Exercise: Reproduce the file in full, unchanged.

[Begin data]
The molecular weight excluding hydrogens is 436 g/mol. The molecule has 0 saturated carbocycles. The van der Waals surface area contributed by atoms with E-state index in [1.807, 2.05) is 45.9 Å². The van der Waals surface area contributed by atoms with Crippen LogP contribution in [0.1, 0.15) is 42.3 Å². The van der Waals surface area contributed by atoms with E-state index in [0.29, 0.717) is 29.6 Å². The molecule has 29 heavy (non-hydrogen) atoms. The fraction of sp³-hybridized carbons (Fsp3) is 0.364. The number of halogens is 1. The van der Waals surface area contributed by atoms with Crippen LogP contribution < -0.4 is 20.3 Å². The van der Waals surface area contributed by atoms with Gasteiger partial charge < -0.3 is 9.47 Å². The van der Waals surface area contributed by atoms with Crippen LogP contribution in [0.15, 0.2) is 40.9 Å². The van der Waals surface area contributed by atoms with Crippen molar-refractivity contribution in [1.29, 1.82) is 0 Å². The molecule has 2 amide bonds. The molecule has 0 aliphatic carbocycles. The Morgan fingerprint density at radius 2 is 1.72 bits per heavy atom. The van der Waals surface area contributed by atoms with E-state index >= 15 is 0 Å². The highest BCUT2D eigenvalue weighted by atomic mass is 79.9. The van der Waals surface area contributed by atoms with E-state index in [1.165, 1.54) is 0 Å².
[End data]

The molecular weight excluding hydrogens is 436 g/mol. The molecule has 0 saturated carbocycles. The van der Waals surface area contributed by atoms with E-state index in [1.807, 2.05) is 45.9 Å². The van der Waals surface area contributed by atoms with Crippen LogP contribution in [0.1, 0.15) is 42.3 Å². The van der Waals surface area contributed by atoms with E-state index in [0.29, 0.717) is 29.6 Å². The molecule has 29 heavy (non-hydrogen) atoms. The fraction of sp³-hybridized carbons (Fsp3) is 0.364. The number of halogens is 1. The van der Waals surface area contributed by atoms with Crippen LogP contribution < -0.4 is 20.3 Å². The van der Waals surface area contributed by atoms with Gasteiger partial charge < -0.3 is 9.47 Å². The van der Waals surface area contributed by atoms with Crippen LogP contribution in [0.15, 0.2) is 40.9 Å². The van der Waals surface area contributed by atoms with Crippen molar-refractivity contribution in [1.29, 1.82) is 0 Å². The molecule has 2 amide bonds. The molecule has 0 aliphatic carbocycles. The Morgan fingerprint density at radius 2 is 1.72 bits per heavy atom. The van der Waals surface area contributed by atoms with E-state index >= 15 is 0 Å². The highest BCUT2D eigenvalue weighted by atomic mass is 79.9. The van der Waals surface area contributed by atoms with E-state index in [1.165, 1.54) is 0 Å².